Responsive Design: If Your Church Leadership Ideas Don’t Adapt For Size, You’re Behind The Curve
Like responsive design for different sizes of devices, responsive design for different church sizes is more possible – and necessary – than ever before.

All we need is the foresight to see it and the will to do it.

Don’t Know How To Adapt? Find Out

Was your idea birthed in a big church context? That’s great. Most mobile apps were designed on a big screen desktop computer. But they aren’t limited to the device they were designed on.

We need to do the same in church leadership. Go ahead and create a great new idea in your big church context. Then think through how to program a responsive size design into it.

Create a great new idea in your big church context. Then think through how to program a responsive size design into it.

We can’t blame small churches for not being able to adapt big church ideas to their context any more than a web designer can blame a user for not being able to adapt their laptop design for use on a cell phone.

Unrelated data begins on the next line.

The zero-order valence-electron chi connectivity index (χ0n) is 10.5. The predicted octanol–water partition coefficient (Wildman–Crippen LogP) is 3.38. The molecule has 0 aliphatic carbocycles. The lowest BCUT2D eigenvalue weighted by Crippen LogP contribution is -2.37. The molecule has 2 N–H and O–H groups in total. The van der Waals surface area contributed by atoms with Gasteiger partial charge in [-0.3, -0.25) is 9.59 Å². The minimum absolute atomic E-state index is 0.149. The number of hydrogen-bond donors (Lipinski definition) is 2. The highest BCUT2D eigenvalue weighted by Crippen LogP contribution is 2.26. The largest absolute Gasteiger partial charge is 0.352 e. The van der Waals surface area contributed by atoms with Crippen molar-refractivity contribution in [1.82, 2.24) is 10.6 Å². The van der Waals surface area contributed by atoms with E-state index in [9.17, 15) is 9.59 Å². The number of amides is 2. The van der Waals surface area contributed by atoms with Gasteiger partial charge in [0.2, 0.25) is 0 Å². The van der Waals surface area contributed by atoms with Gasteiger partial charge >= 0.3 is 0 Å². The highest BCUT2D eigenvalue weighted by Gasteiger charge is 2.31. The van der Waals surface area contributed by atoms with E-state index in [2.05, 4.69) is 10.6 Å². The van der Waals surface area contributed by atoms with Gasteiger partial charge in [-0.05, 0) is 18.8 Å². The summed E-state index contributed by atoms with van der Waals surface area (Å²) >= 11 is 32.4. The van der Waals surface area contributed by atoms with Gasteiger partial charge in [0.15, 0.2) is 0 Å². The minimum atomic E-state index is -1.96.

Adapting big church concepts into a small church context shouldn’t be the exclusive responsibility of the end user – in this case, the small church pastor.

Of course, we know our specific congregation has unique characteristics that we have to transpose for. But there’s a lot you can do to meet us half way. Like website designers, the primary responsibility for the usability of what you’re making and selling lies in the hands of the design team, not the pastors you’re supposed to be designing it for.

So how does that process begin, especially if you’ve never worked in a small church context?

Here’s a starter list.

5 Steps To Start Building Responsive Design Into Your Material

1. Ask small church leaders for input about what they need

Sit down with some small church pastors. Ask them what works for them and what doesn’t. What is universal and what isn’t. What can be adapted for different sizes and what can’t.

Then keep what works for bigger churches, but reformat those options so they can be used in other sizes of churches.

2. Put people with a small church background on the design/writing team

But be sure their small church experience is recent. If they haven’t been in a small church in a decade, a lot has changed since then.

3. Ask small churches to test it

There are so many congregations that would love to do this and give you helpful feedback!

4. Label it accurately

If your materials or ideas have dynamic responsiveness built in, let us know. If not, let us know that, too. Something as simple as putting “Field-tested to work in churches under 250”, or “Works best in churches over 200” on the package will help us all make wiser decisions.

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May 03, 2019 at 2:00 AM

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